“7th and Jackson” revisits a Seattle crossroads of history, place and culture

“7th and Jackson” actors, from left: Sarah Russell, Anasofia Gallegos, and Corinne Magin. (Photo by Bruce Clayton Tom for Cafe Nordo)

You enter a stylishly old interior typical of Pioneer Square historical architecture. A four-piece live band fires up old jazz standards and you are set to relax with a cocktail and enjoy a respite from your daily life.

This is Café Nordo, a ten-year old arts institution that marries music, cuisine and history. In its latest production, the world premier of “7th and Jackson” by the prolific Sara Porkalob, the cafe revisits an era that risks being lost to time in Seattle’s rush for redevelopment.

For those who have been hanging around Seattle since the 1960s, “7th and Jackson” is nostalgic. But for youngsters and newcomers to Seattle, the “7th and Jackson” experience embodies an important part of Seattle’s multicultural history.

“7th and Jackson” takes its title from the location in Seattle’s Chinatown-International District (CID) that has served as multicultural and multidimensional crossroads of people from many parts of the world.

The play begins in 1941 as 15-year old best friends Ligaya, Ada and Min practice “Boogie Woogie Bugle Boy” with their intricate three-part harmonies mimicking the Andrews Sisters original rendition.

The three singers live in Yesler Terrace, the racially integrated public housing on Yesler Hill, overlooking what is now known as the Chinatown-International District. Ligaya (Anasofia Gallegos) is Filipina American and her mother runs a produce stand. Min (Corinne Magin) is Korean American and she becomes a young radical as she listens to her mother relating the horrors of wartime occupation of Korea by Imperial Japan troops. Ada (Sarah Russell) is African American and traces her family’s story back to enslaved times in the Deep South.

The teenagers dream of performing and eventually owning a jazz nightclub, with rich renditions of songs by the great Ella Fitzgerald and Duke Ellington.

The trio’s delicious singing harmonies, such as in “Chattanooga Choochoo” are augmented by the fine four-piece band, perched on a tiny mezzanine and directed by Andrew Pang.

As the plot develops, each actor embodies other roles, such as mother and daughter, without change in costume, only by changing voice and facing a different direction.

The play is loaded with historical context, and the audience learns of the Japanese American neighbors who were forced to leave Japantown; Japan’s role in terrorizing East Asia in World II, and the life-threatening racism faced by African-Americans throughout the United States. The backdrop of World War II follows the women and sets a tone in the CID itself, as their friends, played with fervor by Aaron Jin (a former Seattle Globalist apprentice) and Van Lang Pham are caught in the specific circumstances of that war.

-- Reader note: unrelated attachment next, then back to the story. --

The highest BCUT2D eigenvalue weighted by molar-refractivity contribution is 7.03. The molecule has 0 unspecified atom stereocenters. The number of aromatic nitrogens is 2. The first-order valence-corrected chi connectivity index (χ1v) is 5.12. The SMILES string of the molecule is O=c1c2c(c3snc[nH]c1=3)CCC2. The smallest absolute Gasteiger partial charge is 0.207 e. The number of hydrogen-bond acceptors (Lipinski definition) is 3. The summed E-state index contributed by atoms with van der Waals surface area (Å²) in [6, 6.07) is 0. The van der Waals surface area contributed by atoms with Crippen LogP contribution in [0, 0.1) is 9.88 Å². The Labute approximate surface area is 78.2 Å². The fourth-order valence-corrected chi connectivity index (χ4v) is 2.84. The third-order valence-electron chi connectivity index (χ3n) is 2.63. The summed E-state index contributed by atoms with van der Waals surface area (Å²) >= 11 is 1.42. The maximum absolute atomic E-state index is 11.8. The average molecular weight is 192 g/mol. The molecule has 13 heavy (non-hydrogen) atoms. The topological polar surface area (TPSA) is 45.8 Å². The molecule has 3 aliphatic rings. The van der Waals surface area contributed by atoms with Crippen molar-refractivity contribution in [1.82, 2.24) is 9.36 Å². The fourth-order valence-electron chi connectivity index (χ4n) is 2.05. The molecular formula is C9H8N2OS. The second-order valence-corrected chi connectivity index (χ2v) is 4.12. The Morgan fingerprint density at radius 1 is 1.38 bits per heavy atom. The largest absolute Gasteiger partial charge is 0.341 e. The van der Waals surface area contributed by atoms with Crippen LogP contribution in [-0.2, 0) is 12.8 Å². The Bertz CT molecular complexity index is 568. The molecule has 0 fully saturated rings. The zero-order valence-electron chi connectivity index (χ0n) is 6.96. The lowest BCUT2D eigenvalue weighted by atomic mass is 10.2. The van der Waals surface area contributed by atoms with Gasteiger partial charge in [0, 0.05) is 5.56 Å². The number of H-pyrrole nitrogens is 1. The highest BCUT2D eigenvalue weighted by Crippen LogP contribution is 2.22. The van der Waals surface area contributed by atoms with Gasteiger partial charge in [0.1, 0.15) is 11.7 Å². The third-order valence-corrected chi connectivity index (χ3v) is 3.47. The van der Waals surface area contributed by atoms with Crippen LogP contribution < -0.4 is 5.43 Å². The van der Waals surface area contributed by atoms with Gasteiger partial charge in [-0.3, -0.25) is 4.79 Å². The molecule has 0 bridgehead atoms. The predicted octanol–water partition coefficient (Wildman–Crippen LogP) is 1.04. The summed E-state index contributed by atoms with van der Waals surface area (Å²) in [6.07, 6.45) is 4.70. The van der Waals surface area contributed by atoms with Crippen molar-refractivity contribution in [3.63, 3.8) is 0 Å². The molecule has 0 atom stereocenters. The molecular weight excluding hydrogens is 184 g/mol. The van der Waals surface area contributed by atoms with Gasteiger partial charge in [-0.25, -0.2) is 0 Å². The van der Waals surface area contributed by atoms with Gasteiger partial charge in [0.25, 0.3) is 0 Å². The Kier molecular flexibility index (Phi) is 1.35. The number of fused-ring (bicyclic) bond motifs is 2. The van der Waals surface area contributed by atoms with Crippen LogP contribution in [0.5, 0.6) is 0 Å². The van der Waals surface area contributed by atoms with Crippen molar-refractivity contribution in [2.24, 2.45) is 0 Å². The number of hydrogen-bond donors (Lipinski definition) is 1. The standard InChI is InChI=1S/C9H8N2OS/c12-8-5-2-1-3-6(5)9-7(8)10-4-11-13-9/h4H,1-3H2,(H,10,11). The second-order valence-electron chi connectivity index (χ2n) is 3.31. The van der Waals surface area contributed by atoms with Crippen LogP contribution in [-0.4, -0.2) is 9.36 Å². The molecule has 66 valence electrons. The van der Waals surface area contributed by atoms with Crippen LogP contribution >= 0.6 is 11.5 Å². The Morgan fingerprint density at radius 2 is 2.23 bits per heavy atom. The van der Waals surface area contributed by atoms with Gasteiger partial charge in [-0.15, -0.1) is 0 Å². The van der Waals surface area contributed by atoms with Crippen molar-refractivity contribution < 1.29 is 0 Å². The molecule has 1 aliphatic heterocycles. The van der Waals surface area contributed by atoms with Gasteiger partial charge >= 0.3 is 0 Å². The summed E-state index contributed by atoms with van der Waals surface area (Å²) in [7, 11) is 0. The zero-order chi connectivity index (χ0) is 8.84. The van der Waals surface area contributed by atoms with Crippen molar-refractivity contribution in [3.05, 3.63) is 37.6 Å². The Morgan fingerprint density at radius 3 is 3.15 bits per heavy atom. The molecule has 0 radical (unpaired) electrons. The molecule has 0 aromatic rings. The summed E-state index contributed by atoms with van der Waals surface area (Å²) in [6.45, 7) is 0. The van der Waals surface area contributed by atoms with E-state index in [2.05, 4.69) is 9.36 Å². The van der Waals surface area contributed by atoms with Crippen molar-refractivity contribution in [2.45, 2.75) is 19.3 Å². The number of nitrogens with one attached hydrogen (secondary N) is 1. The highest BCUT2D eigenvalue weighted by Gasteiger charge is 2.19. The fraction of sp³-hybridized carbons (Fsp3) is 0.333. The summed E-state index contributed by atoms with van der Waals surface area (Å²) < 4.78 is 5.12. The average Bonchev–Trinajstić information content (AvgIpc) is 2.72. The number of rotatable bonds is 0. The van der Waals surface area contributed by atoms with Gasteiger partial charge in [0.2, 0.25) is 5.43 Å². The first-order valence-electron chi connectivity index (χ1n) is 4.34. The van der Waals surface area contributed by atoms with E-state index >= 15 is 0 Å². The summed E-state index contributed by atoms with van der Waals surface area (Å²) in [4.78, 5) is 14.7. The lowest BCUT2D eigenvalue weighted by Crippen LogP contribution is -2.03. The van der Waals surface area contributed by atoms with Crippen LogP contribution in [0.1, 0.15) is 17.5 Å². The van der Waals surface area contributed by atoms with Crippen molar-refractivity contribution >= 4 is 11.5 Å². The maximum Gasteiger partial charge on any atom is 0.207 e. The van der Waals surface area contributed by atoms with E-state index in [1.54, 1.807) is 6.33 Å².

We rejoin two of the women in 1961. By then, Ligaya is able to open her own successful night club. Ada joins her and in a meaningful moment, they read a letter from Min, who continues her progressive political life in Shanghai.

While $79 might seem a steep price for dinner and theatre, I want to point out the food and service are excellent. The Asian-inspired four-course meal that includes dim sum, fried chicken and blackberry pie — supposedly designed to reflect the Chinatown-International District in the 1960s — was served neatly and rapidly, and of course you are encouraged to order thirst-quenching drinks which are not included in the price of the ticket.

The talented playwright-actor-director Sara Porkalob’s one-woman play “Dragon Lady” wowed Seattle audiences two years ago. And she has presented, and continues to develop, parts two and three of “The Dragon Cycle.” Porkalob has been involved in several national and New York projects, so we are fortunate she focuses on the cultural diversity of the Chinatown-International District, with many ethnic groups living among the neighborhood’s larger Japanese American and Chinese American populations.

Today’s CID is a fragile historic ethnic enclave in the south part of Seattle’s downtown. While rich in multinational history and captivating stories of everyday heroes, the CID is in danger of extinction by economic forces as Seattle’s 21st century success bulldozes many parts of the city’s old neighborhoods. Hurrah for Café Nordo’s dramatic contribution to local history with this piece of meaningful musical artistry.

Go see it

“7th and Jackson” at Café Nordo, written and directed by Sara Porkalob, with musical direction by Andrew Pang. Through Aug. 11 at Nordo’s Culinarium in Pioneer Square, $79 ticket includes the performance and a prix fixe dinner, not including beverages.

Online Box Office: bit.ly/7thJacksonNordo

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